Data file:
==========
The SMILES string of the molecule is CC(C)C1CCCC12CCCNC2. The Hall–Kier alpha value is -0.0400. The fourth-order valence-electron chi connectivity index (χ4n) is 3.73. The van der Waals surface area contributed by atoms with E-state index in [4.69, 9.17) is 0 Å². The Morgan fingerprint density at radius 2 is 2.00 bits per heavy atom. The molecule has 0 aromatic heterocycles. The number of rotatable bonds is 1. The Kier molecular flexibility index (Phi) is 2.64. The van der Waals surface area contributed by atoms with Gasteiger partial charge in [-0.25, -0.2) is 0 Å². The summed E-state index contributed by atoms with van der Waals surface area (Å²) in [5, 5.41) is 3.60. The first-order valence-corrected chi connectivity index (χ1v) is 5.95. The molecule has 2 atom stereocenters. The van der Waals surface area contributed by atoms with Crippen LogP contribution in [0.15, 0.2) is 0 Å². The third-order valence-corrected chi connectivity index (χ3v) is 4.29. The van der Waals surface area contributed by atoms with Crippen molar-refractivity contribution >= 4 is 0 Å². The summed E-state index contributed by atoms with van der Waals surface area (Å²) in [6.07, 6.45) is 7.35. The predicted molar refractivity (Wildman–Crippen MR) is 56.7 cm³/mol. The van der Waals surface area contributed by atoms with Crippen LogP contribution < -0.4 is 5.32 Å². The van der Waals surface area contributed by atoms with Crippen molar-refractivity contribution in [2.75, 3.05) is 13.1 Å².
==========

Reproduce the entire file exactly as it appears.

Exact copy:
The SMILES string of the molecule is CC(C)C1CCCC12CCCNC2. The Hall–Kier alpha value is -0.0400. The fourth-order valence-electron chi connectivity index (χ4n) is 3.73. The van der Waals surface area contributed by atoms with E-state index in [4.69, 9.17) is 0 Å². The Morgan fingerprint density at radius 2 is 2.00 bits per heavy atom. The molecule has 0 aromatic heterocycles. The number of rotatable bonds is 1. The Kier molecular flexibility index (Phi) is 2.64. The van der Waals surface area contributed by atoms with Gasteiger partial charge in [-0.25, -0.2) is 0 Å². The summed E-state index contributed by atoms with van der Waals surface area (Å²) in [5, 5.41) is 3.60. The first-order valence-corrected chi connectivity index (χ1v) is 5.95. The molecule has 2 atom stereocenters. The van der Waals surface area contributed by atoms with Crippen LogP contribution in [0.15, 0.2) is 0 Å². The third-order valence-corrected chi connectivity index (χ3v) is 4.29. The van der Waals surface area contributed by atoms with Crippen molar-refractivity contribution >= 4 is 0 Å². The summed E-state index contributed by atoms with van der Waals surface area (Å²) in [6.07, 6.45) is 7.35. The predicted molar refractivity (Wildman–Crippen MR) is 56.7 cm³/mol. The van der Waals surface area contributed by atoms with Crippen LogP contribution < -0.4 is 5.32 Å². The van der Waals surface area contributed by atoms with Crippen molar-refractivity contribution in [2.75, 3.05) is 13.1 Å².